Study

Re-vegetation with native species does not control the invasive Ruellia simplex in a floodplain forest in Florida, USA

  • Published source details Smith A.M., Reinhardt Adams C., Wiese C. & Wilson S.B. (2016) Re-vegetation with native species does not control the invasive Ruellia simplex in a floodplain forest in Florida, USA. Applied Vegetation Science, 19, 20-30

Actions

This study is summarised as evidence for the following.

Action Category

Introduce organisms to control problematic plants: freshwater swamps

Action Link
Marsh and Swamp Conservation

Use herbicide to control problematic plants: freshwater swamps

Action Link
Marsh and Swamp Conservation

Introduce seeds of non-woody plants: freshwater wetlands

Action Link
Marsh and Swamp Conservation

Directly plant non-woody plants: freshwater wetlands

Action Link
Marsh and Swamp Conservation
  1. Introduce organisms to control problematic plants: freshwater swamps

    A replicated, randomized, controlled study in 2013–2014 in a floodplain swamp invaded by Mexican petunia Ruellia simplex in Florida, USA (Smith et al. 2016) found that amongst plots sprayed with herbicide, planting native wetland herb species increased plant species richness. Four herb species were planted, with survival rates of 2–57% after one year. Over this year, planted plots had higher plant species richness (total: 5.2; native: 3.8 species/2.25 m2) than unplanted plots (total: 1.8; native: 0.6 species/2.25 m2). However, planted and unplanted plots contained a statistically similar amount of Mexican petunia. This was true for density (planted: 8–31 stems/0.56 m2; unplanted: 5–35 stems/0.56 m2), cover (planted: 39%; unplanted: 55%) and, after 12 months, biomass (planted: 4 g/m2; unplanted: 8 g/m2). Methods: Fourteen 1.5 x 1.5 m plots were established in a floodplain swamp, where invasive Mexican petunia had been controlled (but not eradicated) with herbicide. In November 2013, seven random plots were planted with greenhouse-reared herbs (four species; four plants/species/plot; individual plants 30 cm apart). The other seven plots were not planted. Vegetation was surveyed for one year after planting.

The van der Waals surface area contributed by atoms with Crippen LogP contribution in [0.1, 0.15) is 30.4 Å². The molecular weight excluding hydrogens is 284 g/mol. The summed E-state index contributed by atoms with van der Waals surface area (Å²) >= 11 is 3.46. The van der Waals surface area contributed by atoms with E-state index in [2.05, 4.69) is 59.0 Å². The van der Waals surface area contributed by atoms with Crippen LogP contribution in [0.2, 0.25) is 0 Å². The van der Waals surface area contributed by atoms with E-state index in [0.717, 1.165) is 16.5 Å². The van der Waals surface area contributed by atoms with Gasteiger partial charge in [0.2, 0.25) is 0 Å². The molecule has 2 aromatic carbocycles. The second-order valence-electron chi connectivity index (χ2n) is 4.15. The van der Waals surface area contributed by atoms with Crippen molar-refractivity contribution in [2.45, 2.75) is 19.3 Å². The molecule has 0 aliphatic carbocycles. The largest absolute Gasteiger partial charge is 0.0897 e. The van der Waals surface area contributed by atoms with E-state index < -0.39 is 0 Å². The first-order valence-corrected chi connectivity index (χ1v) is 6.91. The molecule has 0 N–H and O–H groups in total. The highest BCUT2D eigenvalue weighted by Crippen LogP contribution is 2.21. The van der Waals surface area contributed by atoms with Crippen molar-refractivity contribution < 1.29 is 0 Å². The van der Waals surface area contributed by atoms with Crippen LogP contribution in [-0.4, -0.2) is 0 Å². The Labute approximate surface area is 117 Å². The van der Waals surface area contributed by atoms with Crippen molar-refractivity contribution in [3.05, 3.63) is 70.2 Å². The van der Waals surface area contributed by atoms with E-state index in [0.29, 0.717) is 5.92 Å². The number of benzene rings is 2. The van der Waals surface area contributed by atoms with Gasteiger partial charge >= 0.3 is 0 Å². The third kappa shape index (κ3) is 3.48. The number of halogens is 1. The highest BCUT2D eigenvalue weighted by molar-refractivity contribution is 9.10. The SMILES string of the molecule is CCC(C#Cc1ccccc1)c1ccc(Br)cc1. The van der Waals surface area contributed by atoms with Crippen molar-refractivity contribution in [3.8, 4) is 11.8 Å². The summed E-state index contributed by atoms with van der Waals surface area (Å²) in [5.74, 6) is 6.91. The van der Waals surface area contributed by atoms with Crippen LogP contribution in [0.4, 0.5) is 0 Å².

(Summarised by: Nigel Taylor)

  2. Use herbicide to control problematic plants: freshwater swamps

    A replicated, randomized, controlled study in 2013–2014 in a floodplain swamp invaded by Mexican petunia Ruellia simplex in Florida, USA (Smith et al. 2016) found that spraying the vegetation with herbicide had no significant effect on overall plant species richness. Averaged over 3–15 months after intervention, overall plant species richness was statistically similar in sprayed plots (2.8 species/2.25 m2) and unsprayed plots (1.8 species/2.25 m2). Sprayed plots also had statistically similar Mexican petunia cover to unsprayed plots (sprayed: 55%; unsprayed: 71%), but contained fewer Mexican petunia stems (sprayed: 5–35 stems/0.56 m2; unsprayed: 23–76 stems/0.56 m2) and, after 15 months, contained less Mexican petunia above-ground biomass (sprayed: 8 g/m2; unsprayed: 15 g/m2). Methods: Fourteen 1.5 x 1.5 m plots were established in a petunia-invaded floodplain swamp. In August 2013, seven random plots were sprayed with glyphosate herbicide (AquaPro®). The other seven plots were not sprayed. Vegetation was surveyed between November 2013 and November 2014: plant species and their cover every three months (whole plot), petunia stem density every month (two 75 x 75 cm quadrats/plot), and petunia biomass in November 2014 only (vegetation cut from one 15 x 15 cm quadrat/plot, then dried and weighed).